Hospitals may one day start growing organoids from their patients’ biopsies to design and test personalized chemo cocktails for them. Once science crosses over to that reality, the entire treatment paradigm will change. Cancer patients won’t have to undergo chemotherapy by trial and error.

Instead their cancer organoids will be subjected to this process—knocked out by a gamut of drug combinations to find the winning one to use in the actual treatment. Plenker notes that once enough data is gathered about the tumors’ mutational signatures, scientists may create a database of tumor “mugshots” matching them to the chemo cocktails that beat them best.

And then just sequencing a biopsy sample would immediately inform oncologists what drug combo the patient needs. “We may be about 10 years away from that,” Plenker says, but for now there’s a lot more research to do. And a lot more cancers to grow.

By: Lina Zeldovich

Lina Zeldovich grew up in a family of Russian scientists, listening to bedtime stories about volcanoes, black holes, and intrepid explorers. She has written for The New York Times, Scientific American, Reader’s Digest, and Audubon Magazine, among other publications, and won four awards for covering the science of poop. Her book, The Other Dark Matter: The Science and Business of Turning Waste into Wealth, will be released in October 2021 by Chicago University Press. You can find her at LinaZeldovich.com and @LinaZeldovich.

Source: The Cancer Custodians – Issue 102: Hidden Truths – Nautilus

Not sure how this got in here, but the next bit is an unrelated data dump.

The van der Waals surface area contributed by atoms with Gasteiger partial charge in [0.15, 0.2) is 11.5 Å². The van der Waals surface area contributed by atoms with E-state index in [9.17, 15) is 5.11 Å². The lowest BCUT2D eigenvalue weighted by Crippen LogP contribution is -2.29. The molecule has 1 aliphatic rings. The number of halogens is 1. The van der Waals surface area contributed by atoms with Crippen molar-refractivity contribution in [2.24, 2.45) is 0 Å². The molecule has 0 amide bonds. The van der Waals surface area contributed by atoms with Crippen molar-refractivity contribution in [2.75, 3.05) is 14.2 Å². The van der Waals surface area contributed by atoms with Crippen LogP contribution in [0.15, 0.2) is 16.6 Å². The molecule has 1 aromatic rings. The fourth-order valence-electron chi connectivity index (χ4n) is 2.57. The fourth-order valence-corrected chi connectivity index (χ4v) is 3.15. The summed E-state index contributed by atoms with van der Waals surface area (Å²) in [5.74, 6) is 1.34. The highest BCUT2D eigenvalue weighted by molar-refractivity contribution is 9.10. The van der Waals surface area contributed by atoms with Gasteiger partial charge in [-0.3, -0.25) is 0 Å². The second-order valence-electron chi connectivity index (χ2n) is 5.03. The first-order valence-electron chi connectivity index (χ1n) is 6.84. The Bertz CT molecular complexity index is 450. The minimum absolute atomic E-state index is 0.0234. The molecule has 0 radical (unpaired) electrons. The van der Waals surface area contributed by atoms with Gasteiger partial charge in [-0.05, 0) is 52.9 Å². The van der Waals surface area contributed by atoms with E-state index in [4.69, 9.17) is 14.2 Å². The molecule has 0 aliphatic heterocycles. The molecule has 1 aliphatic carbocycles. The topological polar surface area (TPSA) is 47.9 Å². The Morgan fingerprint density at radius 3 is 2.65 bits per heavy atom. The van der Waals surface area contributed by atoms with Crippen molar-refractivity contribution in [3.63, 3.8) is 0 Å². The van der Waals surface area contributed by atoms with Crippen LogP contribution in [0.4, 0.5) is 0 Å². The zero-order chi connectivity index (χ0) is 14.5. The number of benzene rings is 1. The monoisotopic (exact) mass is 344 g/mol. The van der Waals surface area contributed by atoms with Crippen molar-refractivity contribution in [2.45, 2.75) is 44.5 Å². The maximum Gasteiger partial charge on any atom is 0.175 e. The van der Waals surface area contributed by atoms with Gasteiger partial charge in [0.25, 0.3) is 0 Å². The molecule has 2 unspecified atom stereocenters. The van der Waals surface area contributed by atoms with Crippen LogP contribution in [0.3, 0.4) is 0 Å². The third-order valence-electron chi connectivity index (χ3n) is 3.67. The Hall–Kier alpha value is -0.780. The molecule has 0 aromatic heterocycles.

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Critics:

Cancer is a group of diseases involving abnormal cell growth with the potential to invade or spread to other parts of the body. These contrast with benign tumors, which do not spread. Possible signs and symptoms include a lump, abnormal bleeding, prolonged cough, unexplained weight loss, and a change in bowel movements. While these symptoms may indicate cancer, they can also have other causes. Over 100 types of cancers affect humans.

Tobacco use is the cause of about 22% of cancer deaths. Another 10% are due to obesity, poor diet, lack of physical activity or excessive drinking of alcohol. Other factors include certain infections, exposure to ionizing radiation, and environmental pollutants. In the developing world, 15% of cancers are due to infections such as Helicobacter pylori, hepatitis B, hepatitis C, human papillomavirus infection, Epstein–Barr virus and human immunodeficiency virus (HIV).

These factors act, at least partly, by changing the genes of a cell. Typically, many genetic changes are required before cancer develops. Approximately 5–10% of cancers are due to inherited genetic defects. Cancer can be detected by certain signs and symptoms or screening tests. It is then typically further investigated by medical imaging and confirmed by biopsy.

Most cancers are initially recognized either because of the appearance of signs or symptoms or through screening. Neither of these leads to a definitive diagnosis, which requires the examination of a tissue sample by a pathologist. People with suspected cancer are investigated with medical tests. These commonly include blood tests, X-rays, (contrast) CT scans and endoscopy.

The tissue diagnosis from the biopsy indicates the type of cell that is proliferating, its histological grade, genetic abnormalities and other features. Together, this information is useful to evaluate the prognosis and to choose the best treatment.

Further reading